Dear white people, please stop defending Paula Deen

Looks like it’s time to talk about white privilege again. I’ve seen one too many “Oh, poor Paula Deen” statuses on my Facebook timeline and I can’t keep quiet about it any longer. People, we need to do better.

Social media has been abuzz with talk about Paula Deen lately, and I’ve discussed the situation with both family and friends. In case you need a recap, I’m leaving this Huffington Post article here, complete with actual transcripts of conversations between Deen and a lawyer. In a nutshell, Deen is under fire because of racist sentiments she has repeatedly verbalized. The use of the n-word is only the tip of the iceberg, although many people seem to think that’s what all of the controversy is about.  In addition to repeated use of the n-word (which she has admitted to), she’s also been accused of permitting sexual and racial workplace discrimination to occur right under her nose. And then there’s that great bit where she talks about the “perfect plantation wedding,” complete with black waiters dressed as slaves:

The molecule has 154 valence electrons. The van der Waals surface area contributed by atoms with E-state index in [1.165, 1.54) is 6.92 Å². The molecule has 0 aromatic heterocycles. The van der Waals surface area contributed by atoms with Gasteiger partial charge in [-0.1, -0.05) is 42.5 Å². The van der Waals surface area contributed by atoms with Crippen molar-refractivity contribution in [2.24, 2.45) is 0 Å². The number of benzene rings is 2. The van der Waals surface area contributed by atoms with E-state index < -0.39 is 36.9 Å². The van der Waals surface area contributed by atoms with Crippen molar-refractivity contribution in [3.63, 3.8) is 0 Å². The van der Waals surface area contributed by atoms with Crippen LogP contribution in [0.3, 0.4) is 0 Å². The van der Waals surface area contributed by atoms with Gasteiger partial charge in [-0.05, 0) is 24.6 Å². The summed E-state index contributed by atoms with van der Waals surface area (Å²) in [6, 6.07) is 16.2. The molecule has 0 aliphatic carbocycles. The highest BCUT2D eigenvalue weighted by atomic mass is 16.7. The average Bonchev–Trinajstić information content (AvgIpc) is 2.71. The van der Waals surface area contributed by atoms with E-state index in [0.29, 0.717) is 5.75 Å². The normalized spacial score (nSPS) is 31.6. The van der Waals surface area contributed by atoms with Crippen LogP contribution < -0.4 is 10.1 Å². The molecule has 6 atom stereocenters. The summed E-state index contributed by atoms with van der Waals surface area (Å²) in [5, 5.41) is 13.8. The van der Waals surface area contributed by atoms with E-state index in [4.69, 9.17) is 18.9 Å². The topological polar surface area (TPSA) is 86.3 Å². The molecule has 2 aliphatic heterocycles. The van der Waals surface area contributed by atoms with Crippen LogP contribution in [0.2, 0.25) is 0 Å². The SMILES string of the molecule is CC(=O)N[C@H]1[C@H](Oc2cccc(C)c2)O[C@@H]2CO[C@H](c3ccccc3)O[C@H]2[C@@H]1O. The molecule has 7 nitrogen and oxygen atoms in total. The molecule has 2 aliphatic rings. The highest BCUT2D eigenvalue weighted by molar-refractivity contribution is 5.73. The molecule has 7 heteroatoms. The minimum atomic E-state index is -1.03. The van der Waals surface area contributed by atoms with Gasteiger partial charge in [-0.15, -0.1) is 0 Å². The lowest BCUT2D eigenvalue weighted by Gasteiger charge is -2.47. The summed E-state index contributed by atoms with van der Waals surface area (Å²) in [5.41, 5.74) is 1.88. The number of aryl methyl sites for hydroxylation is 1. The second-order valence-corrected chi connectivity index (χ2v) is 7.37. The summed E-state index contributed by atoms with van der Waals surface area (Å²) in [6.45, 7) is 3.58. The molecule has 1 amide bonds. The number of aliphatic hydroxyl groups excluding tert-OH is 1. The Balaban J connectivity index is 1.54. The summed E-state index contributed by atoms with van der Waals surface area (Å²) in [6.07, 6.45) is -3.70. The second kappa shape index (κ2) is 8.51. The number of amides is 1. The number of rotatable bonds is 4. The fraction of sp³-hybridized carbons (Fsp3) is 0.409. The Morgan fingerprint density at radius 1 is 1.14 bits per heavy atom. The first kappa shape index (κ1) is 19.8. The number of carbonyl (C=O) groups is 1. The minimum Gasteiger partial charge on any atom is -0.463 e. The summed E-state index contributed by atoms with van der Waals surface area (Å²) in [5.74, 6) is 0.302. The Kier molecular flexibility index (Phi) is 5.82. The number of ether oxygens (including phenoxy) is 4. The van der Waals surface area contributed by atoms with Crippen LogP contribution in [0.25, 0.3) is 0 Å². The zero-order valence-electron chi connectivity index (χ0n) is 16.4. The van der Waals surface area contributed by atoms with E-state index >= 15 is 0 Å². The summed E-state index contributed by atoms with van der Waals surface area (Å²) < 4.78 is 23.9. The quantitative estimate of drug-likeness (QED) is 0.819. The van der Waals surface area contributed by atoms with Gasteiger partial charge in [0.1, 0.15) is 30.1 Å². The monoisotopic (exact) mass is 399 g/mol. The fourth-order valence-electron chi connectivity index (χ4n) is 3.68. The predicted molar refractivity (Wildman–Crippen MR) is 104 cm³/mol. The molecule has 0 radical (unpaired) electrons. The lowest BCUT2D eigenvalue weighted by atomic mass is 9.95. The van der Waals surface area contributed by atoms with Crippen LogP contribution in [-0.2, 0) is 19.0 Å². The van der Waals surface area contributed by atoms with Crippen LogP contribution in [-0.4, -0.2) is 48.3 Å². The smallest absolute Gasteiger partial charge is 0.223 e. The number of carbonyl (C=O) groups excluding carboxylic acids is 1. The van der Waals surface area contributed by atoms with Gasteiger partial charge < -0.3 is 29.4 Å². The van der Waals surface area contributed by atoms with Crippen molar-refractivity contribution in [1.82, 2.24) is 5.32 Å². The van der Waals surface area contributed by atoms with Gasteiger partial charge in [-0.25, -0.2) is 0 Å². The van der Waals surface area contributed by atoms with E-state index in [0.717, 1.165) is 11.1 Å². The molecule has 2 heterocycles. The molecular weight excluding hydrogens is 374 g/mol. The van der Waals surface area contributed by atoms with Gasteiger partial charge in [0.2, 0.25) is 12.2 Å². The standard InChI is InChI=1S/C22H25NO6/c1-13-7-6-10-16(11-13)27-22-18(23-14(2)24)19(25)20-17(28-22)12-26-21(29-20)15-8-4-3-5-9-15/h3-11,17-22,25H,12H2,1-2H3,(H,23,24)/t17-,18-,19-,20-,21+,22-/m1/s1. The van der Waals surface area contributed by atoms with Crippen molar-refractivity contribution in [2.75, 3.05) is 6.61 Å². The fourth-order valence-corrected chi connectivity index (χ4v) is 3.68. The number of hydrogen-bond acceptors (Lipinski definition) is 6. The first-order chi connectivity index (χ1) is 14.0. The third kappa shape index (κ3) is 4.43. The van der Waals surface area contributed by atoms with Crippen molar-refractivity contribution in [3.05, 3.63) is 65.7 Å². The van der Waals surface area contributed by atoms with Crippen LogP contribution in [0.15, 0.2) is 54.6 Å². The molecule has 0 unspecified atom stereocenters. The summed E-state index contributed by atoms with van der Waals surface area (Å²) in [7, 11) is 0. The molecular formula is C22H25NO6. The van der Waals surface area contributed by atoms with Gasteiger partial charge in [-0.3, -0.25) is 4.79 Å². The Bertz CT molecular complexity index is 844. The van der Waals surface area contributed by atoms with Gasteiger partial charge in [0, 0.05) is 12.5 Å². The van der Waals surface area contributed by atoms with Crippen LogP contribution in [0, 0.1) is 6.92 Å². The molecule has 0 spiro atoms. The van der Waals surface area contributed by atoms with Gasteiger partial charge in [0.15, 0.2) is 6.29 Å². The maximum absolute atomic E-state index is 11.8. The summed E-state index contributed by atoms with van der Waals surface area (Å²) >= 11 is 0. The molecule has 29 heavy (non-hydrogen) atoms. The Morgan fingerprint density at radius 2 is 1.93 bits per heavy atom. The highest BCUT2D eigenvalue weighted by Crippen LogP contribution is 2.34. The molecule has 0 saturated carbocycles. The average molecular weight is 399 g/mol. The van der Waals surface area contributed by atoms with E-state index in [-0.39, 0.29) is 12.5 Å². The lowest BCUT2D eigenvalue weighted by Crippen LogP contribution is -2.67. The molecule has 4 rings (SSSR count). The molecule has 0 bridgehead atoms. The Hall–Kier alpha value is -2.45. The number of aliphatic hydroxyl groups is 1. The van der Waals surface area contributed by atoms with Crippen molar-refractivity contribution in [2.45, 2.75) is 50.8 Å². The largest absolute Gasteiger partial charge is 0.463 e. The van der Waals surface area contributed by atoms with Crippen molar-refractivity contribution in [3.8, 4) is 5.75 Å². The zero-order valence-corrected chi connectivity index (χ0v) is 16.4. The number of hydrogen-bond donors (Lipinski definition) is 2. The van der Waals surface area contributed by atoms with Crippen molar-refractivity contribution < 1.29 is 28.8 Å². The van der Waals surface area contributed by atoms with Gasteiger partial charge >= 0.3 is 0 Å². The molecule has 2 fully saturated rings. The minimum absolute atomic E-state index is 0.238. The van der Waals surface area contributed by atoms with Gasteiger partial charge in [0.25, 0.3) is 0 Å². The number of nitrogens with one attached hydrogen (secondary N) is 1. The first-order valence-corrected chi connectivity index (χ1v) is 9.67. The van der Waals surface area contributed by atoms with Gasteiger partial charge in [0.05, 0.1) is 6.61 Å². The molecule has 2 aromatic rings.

[W]hen asked if she wanted black men to play the role of slaves at a wedding she explained she got the idea from a restaurant her husband and her had dined at saying, “The whole entire waiter staff was middle-aged black men, and they had on beautiful white jackets with a black bow tie.

“I mean, it was really impressive. That restaurant represented a certain era in America…after the Civil War, during the Civil War, before the Civil War…It was not only black men, it was black women…I would say they were slaves.”

Even racist people are like, “Wow, that’s really racist.”

Here are some excerpts from the transcripts linked above.

On her brother’s sexual and racial discrimination:

Lawyer: Are you aware of Mr. Hiers admitting that he engaged in racially and sexually inappropriate behavior in the workplace?

Deen: I guess

Lawyer: Okay. Well, have you done anything about what you heard him admit to doing?
Deen: My brother and I have had conversations. My brother is not a bad person. Do humans behave inappropriately? At times, yes. I don’t know one person that has not. My brother is a good man. Have we told jokes? Have we said things that we should not have said, that — yes, we all have. We all have done that, every one of us.

On telling offensive jokes that target Blacks, Jews, and gays: